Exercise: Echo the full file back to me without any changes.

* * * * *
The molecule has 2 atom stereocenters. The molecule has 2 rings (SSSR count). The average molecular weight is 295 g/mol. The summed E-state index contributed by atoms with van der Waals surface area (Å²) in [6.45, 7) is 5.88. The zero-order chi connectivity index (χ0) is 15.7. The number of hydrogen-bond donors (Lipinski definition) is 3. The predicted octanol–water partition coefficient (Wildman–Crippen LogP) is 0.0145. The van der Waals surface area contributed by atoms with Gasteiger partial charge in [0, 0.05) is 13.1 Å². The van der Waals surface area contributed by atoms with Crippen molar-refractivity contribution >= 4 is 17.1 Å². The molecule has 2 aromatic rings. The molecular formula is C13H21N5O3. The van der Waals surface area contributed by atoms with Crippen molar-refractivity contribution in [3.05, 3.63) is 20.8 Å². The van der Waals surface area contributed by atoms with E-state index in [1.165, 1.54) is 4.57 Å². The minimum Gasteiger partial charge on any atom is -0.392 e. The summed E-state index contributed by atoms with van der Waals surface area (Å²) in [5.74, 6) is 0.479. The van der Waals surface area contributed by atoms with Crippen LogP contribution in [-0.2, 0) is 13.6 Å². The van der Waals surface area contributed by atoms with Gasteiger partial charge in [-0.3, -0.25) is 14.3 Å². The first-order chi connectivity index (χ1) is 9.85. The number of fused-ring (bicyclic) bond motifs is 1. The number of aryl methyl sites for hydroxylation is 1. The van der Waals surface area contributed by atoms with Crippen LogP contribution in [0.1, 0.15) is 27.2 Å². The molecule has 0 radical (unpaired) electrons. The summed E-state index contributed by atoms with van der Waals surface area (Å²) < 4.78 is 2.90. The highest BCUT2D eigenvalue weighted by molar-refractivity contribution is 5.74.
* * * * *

The molecule has 2 atom stereocenters. The molecule has 2 rings (SSSR count). The average molecular weight is 295 g/mol. The summed E-state index contributed by atoms with van der Waals surface area (Å²) in [6.45, 7) is 5.88. The zero-order chi connectivity index (χ0) is 15.7. The number of hydrogen-bond donors (Lipinski definition) is 3. The predicted octanol–water partition coefficient (Wildman–Crippen LogP) is 0.0145. The van der Waals surface area contributed by atoms with Gasteiger partial charge in [0, 0.05) is 13.1 Å². The van der Waals surface area contributed by atoms with Crippen molar-refractivity contribution >= 4 is 17.1 Å². The molecule has 2 aromatic rings. The molecular formula is C13H21N5O3. The van der Waals surface area contributed by atoms with Crippen molar-refractivity contribution in [3.05, 3.63) is 20.8 Å². The van der Waals surface area contributed by atoms with E-state index in [1.165, 1.54) is 4.57 Å². The minimum Gasteiger partial charge on any atom is -0.392 e. The summed E-state index contributed by atoms with van der Waals surface area (Å²) in [5.74, 6) is 0.479. The van der Waals surface area contributed by atoms with Crippen LogP contribution in [-0.2, 0) is 13.6 Å². The van der Waals surface area contributed by atoms with Gasteiger partial charge in [-0.3, -0.25) is 14.3 Å². The first-order chi connectivity index (χ1) is 9.85. The number of fused-ring (bicyclic) bond motifs is 1. The number of aryl methyl sites for hydroxylation is 1. The van der Waals surface area contributed by atoms with Crippen LogP contribution in [0.1, 0.15) is 27.2 Å². The molecule has 0 radical (unpaired) electrons. The summed E-state index contributed by atoms with van der Waals surface area (Å²) < 4.78 is 2.90. The highest BCUT2D eigenvalue weighted by molar-refractivity contribution is 5.74.